High resolution anoscopy (HRA) examination is regarded as the best method for the management of anal high grade squamous intraepithelial lesions to prevent anal squamous carcinoma. However, little is known about the acceptability of this procedure. This analysis looks at patient experience of HRA examination and ablative treatment under local anaesthetic.
Patients took part in anonymised feedback of their experience immediately after their HRA examinations and/or treatments. A standard questionnaire was used that included assessment of pain and overall satisfaction scores as well as willingness to undergo future HRA examinations.
Four hundred four (89.4%) responses were received and all responses were analysed. The group consisted of 119 females (29.4%) and 261 males (64.6%) with median age of 45 years (IQR = 19) and 45 years (IQR = 21) respectively, and included 58 new cases, 53 treatment cases and 202 surveillance cases. 158 patients (39.1%) had at least one biopsy during their visits. The median pain score was 2 [Inter Quartile Range (IQR) 3] on a visual analogue scale of 0 to 10, where 0 indicated no pain / discomfort and 10 indicated severe pain. The median pain score was 2 (IQR 2) in men and 4 (IQR = 3) in women [Dunn’s Test = 4.3, p < 0.0001] and 3 (IQR 4.5) in treatment cases. Problematic pain defined as a pain score of ≥7 occurred more frequently in women (14%) than in men (6%), [Chi square test (chi2) = 5.6, p = 0.02]. Patient satisfaction with the care they received, measured on a scale of 0 (not happy) to 10 (very happy) found the median score to be 10 with 76% reporting a score of 10. Out of 360 responses, 98% of women and 99% of men said that they would be willing to have a future HRA examination.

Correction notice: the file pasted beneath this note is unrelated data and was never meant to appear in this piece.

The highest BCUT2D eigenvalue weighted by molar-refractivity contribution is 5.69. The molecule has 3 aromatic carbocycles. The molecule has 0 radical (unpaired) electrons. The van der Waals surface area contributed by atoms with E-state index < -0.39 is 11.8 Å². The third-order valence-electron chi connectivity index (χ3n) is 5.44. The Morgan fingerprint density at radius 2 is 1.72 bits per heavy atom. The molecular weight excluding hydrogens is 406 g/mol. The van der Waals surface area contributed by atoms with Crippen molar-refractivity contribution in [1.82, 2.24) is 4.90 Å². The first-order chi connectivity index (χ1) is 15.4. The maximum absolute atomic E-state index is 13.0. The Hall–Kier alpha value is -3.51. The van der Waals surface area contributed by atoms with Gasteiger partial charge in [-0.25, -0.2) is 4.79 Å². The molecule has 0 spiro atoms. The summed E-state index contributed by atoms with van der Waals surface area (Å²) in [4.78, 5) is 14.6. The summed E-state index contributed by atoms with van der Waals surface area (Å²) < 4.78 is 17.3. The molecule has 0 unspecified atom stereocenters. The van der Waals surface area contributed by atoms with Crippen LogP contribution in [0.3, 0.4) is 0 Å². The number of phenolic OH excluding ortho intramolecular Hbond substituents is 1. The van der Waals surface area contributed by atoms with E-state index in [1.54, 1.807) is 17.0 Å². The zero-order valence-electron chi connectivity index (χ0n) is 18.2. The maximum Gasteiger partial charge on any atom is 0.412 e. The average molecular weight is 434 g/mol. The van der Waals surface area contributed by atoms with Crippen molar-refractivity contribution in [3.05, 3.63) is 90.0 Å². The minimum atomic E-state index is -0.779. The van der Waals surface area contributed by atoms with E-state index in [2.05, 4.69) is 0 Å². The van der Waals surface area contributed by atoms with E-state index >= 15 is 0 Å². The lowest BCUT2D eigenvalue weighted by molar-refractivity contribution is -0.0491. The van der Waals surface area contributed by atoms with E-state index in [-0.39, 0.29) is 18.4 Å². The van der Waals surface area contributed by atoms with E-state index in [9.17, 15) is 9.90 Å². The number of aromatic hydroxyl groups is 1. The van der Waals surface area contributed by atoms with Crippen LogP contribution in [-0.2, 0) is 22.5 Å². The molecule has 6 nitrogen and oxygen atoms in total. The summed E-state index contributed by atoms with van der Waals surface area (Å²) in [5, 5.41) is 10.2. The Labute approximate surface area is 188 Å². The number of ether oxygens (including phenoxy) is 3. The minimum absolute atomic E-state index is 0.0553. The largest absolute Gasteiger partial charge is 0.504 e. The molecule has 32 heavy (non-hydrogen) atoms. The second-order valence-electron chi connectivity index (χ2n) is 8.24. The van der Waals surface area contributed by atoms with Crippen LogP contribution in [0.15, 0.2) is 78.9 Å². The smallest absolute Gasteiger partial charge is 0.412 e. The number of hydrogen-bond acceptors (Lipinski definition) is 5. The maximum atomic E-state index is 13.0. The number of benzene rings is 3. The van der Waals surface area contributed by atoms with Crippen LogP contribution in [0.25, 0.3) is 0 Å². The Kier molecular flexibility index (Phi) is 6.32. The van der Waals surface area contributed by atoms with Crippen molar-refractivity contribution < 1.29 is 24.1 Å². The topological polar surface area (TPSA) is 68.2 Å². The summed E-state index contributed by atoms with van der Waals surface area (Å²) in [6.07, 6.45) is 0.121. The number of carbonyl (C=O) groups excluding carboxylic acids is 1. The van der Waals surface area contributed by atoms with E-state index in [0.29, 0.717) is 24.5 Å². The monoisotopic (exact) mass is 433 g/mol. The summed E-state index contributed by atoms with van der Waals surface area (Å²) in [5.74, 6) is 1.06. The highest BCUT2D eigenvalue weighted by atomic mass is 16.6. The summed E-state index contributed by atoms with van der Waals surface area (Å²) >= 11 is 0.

In this cohort, the overall pain scores were low and similar across appointment types. However, women had a higher pain score, including troublesome pain levels. Despite this, both women and men were equally satisfied with their care and were willing to have a future examination. The results of the analysis show that the procedure is acceptable to patient groups. A small number of women may need general anaesthesia for their examinations/treatment.